Unfortunately, although Shinobi begins with an art style reminiscent of The Great Wave off Kanagawa,the design peaks there. Later, whole sections seem to be copied and pasted, separated only by the brief diversion of deadly elevator rides (as if there's any other kind). As the final act approaches, monochromatic color palettes obfuscate your next objective, and in a game that so rabidly punishes failure, obscuring clarity of purpose seems less of a challenge than a blunder.

At the beginning, when everything smells fresh and new, the insanity of the challenge is rousing, but as Shinobi grinds on relentlessly, what once felt challenging begins to feel masochistic.Its difficulty is the best and worst that Shinobi has to offer, but after you're acclimated, there isn't any particular thrill to be had. The backgrounds change, but there is a staggering lack of variety in the core gameplay and enemy types. The brief interstitial challenges that punctuate the gap between levels are at least different, but none are particularly compelling in themselves.

Rather than variety, Shinobi embraces the daunting challenge leitmotif seen in games like Super Meat Boy, but it does so absent any particular charm. Fans of the genre will be happy to defend it as a return to old school challenges and the days when it was tough to beat a game. The more casual among us won't find the core experience compelling enough to fight through the slog as it will often seem like Shinobi conflates twitching muscle memory with skill.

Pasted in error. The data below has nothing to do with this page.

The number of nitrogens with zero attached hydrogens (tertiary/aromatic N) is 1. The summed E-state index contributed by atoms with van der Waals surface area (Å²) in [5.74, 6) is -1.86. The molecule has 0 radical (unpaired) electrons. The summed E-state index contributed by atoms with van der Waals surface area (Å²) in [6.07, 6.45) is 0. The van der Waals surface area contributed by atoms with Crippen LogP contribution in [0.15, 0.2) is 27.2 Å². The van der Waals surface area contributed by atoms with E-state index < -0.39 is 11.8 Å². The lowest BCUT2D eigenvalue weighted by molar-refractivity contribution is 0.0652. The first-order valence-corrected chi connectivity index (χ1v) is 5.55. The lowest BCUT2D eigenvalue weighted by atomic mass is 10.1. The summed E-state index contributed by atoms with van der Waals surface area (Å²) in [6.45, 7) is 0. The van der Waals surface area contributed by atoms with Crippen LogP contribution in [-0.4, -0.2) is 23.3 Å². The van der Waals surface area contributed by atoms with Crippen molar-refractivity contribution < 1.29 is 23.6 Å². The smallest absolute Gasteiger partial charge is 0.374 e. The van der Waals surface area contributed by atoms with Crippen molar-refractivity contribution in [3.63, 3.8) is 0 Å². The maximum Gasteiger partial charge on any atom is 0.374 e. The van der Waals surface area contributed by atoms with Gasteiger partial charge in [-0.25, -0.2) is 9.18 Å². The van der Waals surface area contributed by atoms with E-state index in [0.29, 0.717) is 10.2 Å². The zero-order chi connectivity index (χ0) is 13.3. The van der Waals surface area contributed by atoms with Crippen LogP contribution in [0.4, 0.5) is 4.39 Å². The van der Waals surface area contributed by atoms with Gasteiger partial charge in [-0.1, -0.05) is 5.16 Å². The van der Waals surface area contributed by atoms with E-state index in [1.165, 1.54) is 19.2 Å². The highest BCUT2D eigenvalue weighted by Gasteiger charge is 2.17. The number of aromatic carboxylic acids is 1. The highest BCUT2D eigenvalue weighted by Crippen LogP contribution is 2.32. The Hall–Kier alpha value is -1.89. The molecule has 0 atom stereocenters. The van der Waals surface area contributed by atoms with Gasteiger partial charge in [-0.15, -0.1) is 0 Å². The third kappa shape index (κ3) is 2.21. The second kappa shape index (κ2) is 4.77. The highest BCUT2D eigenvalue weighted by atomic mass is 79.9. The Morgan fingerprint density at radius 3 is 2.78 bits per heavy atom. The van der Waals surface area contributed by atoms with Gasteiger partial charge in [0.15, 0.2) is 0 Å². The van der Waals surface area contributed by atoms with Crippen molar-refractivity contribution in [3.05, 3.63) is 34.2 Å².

However, for the adamant, Shinobi is tantamount to the "atomic sauce" at your favorite local chicken wing joint -- a violent explosion of metaphysical heat meant not so much to be savored as to be endured, conquered and then used for bragging rights.

This review is based on retail code purchased by the reviewer for 3DS.

Joystiq's review scores are based on a scale of whether the game in question is worth your time -- a five-star being a definitive "yes," and a one-star being a definitive "no." Read here for more information on our ratings guidelines.